FiTC: Notes from Building Casual Games in Flash

Building Casual Games in Flash
Philip Kerrman

Built most of these games for MSN messenger.

Casual Game: “Carefree game”

<50 megabytes
try -> explore -> buy

-either fully sponsored (branded up the wazoo) or maybe a subtle watermark, or an ad you have to see before you play

casual games are not usually done in Flash—more often director/java, etc.

Casual game -> you pay for
advergame -> client pays for it

casual game market is HUGE, >50% women

a casual game will sell for ~$20

try/buy conversion rate:
>2% is a hit
1-2% is the norm
<1% is poor

portals will pay the author ~30%

-usually work for hire
-simply skinning an existing game isn’t popular
-wide range of money-making opportunities for free games with advertising
-banner ads
-in-game sponsorship
-pre game ad
-in-game (break-time) ad

-more and more advanced graphics
-increased user expectations

XBLA—6m xbox users
-try but — very frictionless
-they say 75k – 300k to produce a game
-games sell for $10
conversion rates around 30-35%
-better revenue share: 50/50 or better

-250m users
15 unique game users per month
-potentially 30-35m players
30% average yearly growth

-ad revenue

Up sell — try version gives you a nag screen to buy the full version

frictionless —

Portals — “publishers” for your casual games.
-big portals take a bigger cut, but tend to be more stable and more trustworthy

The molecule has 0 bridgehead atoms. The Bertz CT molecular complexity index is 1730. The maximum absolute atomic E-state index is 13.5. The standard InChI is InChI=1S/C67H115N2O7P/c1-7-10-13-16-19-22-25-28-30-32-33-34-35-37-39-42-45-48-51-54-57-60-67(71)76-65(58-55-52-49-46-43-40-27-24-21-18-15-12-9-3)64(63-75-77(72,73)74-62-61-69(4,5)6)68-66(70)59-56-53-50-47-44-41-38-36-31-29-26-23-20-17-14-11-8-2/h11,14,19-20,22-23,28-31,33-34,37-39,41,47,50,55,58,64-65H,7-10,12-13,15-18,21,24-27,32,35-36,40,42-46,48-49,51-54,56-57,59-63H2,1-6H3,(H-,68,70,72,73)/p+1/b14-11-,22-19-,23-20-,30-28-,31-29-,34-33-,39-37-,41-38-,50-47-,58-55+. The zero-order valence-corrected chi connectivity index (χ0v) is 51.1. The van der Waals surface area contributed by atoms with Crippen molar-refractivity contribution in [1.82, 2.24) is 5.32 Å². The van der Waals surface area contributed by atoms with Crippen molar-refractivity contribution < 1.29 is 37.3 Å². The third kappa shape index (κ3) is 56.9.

badges/achievements — visible “pride” based declaration of your awesomeness at a game

-use the appropriate tools for the target market


2. user experience
2. user experience
4. user experience

MS Games prototyped using PAPER mockups of all the screens

Casual games often have to live within a framework, which YOU have to adjust to, because THEY won’t change it for you.

You will need to include “ad breaks” functionality in your game

You are living in reality
-lean toward the lowest common denominator

-griefing situations
-race conditions
-technical limits
-home-made random seed
-turn-based is MUCH easier
-don’t underestimate difficulty involved
2 player game > single player game * 2

-many different ways of thinking about it

-many many many venues in which a game can live

LOCALIZATION — allow for many different fonts, lengths of words
-this could be the hardest/most frustrating part of the development

-think of them as “hints”

-Keep the number of server requests to a minimum.
-synchronizing is difficult, but very important
-if two people perform an action on an object at the same time, before the info is sent to the server
-learn ways to make data smaller so it gets sent faster, especially in situations where a lot of info is constantly going back and forth

GRIEVING — one person quits, the other stays on, expecting to play

Games need to be bulletproof, and they need to talk loudly but briefly to the server

[jigsaw game] — every piece has the same registration point: 0:0. Even if it is visually all thee way across the stage, it is a small visible portion of a big empty movie clip

-international portal games can have a long development process

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